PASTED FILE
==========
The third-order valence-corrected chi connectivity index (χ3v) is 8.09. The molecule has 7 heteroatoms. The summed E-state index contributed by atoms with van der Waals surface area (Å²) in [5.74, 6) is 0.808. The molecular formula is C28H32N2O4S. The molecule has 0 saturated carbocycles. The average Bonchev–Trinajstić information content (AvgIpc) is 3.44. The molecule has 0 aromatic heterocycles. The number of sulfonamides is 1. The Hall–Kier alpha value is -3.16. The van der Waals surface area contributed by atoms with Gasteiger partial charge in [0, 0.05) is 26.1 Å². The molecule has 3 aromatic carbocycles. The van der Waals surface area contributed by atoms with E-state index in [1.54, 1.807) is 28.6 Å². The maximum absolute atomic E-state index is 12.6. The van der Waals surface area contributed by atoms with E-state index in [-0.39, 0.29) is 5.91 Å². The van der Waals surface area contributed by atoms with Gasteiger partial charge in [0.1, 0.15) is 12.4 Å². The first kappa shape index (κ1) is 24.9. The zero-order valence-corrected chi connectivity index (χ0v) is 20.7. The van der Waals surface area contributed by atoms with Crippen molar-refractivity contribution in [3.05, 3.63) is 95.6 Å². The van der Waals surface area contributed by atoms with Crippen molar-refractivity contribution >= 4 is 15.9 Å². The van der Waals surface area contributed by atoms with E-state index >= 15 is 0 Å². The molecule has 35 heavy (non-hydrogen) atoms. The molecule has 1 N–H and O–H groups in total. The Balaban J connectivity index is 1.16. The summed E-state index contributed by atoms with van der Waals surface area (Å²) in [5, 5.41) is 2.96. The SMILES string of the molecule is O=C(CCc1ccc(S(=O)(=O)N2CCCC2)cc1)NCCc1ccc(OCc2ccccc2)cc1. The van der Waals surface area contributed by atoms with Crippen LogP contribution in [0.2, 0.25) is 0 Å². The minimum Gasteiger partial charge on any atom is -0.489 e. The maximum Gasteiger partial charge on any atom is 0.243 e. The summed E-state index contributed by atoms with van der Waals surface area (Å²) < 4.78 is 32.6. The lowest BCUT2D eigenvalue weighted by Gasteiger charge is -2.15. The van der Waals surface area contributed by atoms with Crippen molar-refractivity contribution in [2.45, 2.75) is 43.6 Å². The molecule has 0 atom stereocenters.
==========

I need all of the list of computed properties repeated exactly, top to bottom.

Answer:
The third-order valence-corrected chi connectivity index (χ3v) is 8.09. The molecule has 7 heteroatoms. The summed E-state index contributed by atoms with van der Waals surface area (Å²) in [5.74, 6) is 0.808. The molecular formula is C28H32N2O4S. The molecule has 0 saturated carbocycles. The average Bonchev–Trinajstić information content (AvgIpc) is 3.44. The molecule has 0 aromatic heterocycles. The number of sulfonamides is 1. The Hall–Kier alpha value is -3.16. The van der Waals surface area contributed by atoms with Gasteiger partial charge in [0, 0.05) is 26.1 Å². The molecule has 3 aromatic carbocycles. The van der Waals surface area contributed by atoms with E-state index in [1.54, 1.807) is 28.6 Å². The maximum absolute atomic E-state index is 12.6. The van der Waals surface area contributed by atoms with E-state index in [-0.39, 0.29) is 5.91 Å². The van der Waals surface area contributed by atoms with Gasteiger partial charge in [0.1, 0.15) is 12.4 Å². The first kappa shape index (κ1) is 24.9. The zero-order valence-corrected chi connectivity index (χ0v) is 20.7. The van der Waals surface area contributed by atoms with Crippen molar-refractivity contribution in [3.05, 3.63) is 95.6 Å². The van der Waals surface area contributed by atoms with Crippen molar-refractivity contribution >= 4 is 15.9 Å². The van der Waals surface area contributed by atoms with E-state index >= 15 is 0 Å². The molecule has 35 heavy (non-hydrogen) atoms. The molecule has 1 N–H and O–H groups in total. The Balaban J connectivity index is 1.16. The summed E-state index contributed by atoms with van der Waals surface area (Å²) in [5, 5.41) is 2.96. The SMILES string of the molecule is O=C(CCc1ccc(S(=O)(=O)N2CCCC2)cc1)NCCc1ccc(OCc2ccccc2)cc1. The van der Waals surface area contributed by atoms with Crippen LogP contribution in [0.2, 0.25) is 0 Å². The minimum Gasteiger partial charge on any atom is -0.489 e. The maximum Gasteiger partial charge on any atom is 0.243 e. The summed E-state index contributed by atoms with van der Waals surface area (Å²) < 4.78 is 32.6. The lowest BCUT2D eigenvalue weighted by Gasteiger charge is -2.15. The van der Waals surface area contributed by atoms with Crippen molar-refractivity contribution in [2.45, 2.75) is 43.6 Å². The molecule has 0 atom stereocenters.